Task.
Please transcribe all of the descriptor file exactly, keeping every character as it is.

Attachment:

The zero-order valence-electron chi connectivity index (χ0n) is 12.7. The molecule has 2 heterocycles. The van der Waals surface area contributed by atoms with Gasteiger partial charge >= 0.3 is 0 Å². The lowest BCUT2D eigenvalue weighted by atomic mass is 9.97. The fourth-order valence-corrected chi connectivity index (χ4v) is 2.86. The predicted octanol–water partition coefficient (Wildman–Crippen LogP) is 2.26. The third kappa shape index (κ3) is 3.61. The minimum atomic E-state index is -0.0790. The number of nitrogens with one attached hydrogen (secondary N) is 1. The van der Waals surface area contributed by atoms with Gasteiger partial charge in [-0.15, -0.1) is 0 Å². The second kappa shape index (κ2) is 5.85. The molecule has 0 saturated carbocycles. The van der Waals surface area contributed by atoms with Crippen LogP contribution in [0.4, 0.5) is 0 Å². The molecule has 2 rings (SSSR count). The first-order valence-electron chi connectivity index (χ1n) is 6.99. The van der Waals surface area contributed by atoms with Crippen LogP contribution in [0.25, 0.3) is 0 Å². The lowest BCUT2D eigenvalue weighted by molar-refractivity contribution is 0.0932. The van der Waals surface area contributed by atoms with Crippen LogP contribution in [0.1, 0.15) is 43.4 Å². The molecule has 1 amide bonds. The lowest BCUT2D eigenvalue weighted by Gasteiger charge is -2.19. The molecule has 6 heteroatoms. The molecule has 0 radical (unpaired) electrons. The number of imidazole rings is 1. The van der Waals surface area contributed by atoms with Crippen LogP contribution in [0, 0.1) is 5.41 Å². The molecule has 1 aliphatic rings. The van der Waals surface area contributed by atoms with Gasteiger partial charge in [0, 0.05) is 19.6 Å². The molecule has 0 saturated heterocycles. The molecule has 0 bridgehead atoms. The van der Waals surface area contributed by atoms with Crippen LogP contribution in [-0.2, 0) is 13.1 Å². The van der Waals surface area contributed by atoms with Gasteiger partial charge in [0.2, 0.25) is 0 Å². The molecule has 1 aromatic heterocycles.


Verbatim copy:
The zero-order valence-electron chi connectivity index (χ0n) is 12.7. The molecule has 2 heterocycles. The van der Waals surface area contributed by atoms with Gasteiger partial charge >= 0.3 is 0 Å². The lowest BCUT2D eigenvalue weighted by atomic mass is 9.97. The fourth-order valence-corrected chi connectivity index (χ4v) is 2.86. The predicted octanol–water partition coefficient (Wildman–Crippen LogP) is 2.26. The third kappa shape index (κ3) is 3.61. The minimum atomic E-state index is -0.0790. The number of nitrogens with one attached hydrogen (secondary N) is 1. The van der Waals surface area contributed by atoms with Gasteiger partial charge in [-0.15, -0.1) is 0 Å². The second kappa shape index (κ2) is 5.85. The molecule has 0 saturated carbocycles. The van der Waals surface area contributed by atoms with Crippen LogP contribution in [0.4, 0.5) is 0 Å². The molecule has 2 rings (SSSR count). The first-order valence-electron chi connectivity index (χ1n) is 6.99. The van der Waals surface area contributed by atoms with Crippen LogP contribution in [0.25, 0.3) is 0 Å². The lowest BCUT2D eigenvalue weighted by molar-refractivity contribution is 0.0932. The van der Waals surface area contributed by atoms with Crippen LogP contribution in [0.1, 0.15) is 43.4 Å². The molecule has 1 amide bonds. The lowest BCUT2D eigenvalue weighted by Gasteiger charge is -2.19. The molecule has 6 heteroatoms. The molecule has 0 radical (unpaired) electrons. The number of imidazole rings is 1. The van der Waals surface area contributed by atoms with Crippen LogP contribution in [0, 0.1) is 5.41 Å². The molecule has 1 aliphatic rings. The van der Waals surface area contributed by atoms with Gasteiger partial charge in [0, 0.05) is 19.6 Å². The molecule has 0 saturated heterocycles. The molecule has 0 bridgehead atoms. The van der Waals surface area contributed by atoms with Crippen LogP contribution in [-0.2, 0) is 13.1 Å². The van der Waals surface area contributed by atoms with Gasteiger partial charge in [0.2, 0.25) is 0 Å². The molecule has 1 aromatic heterocycles.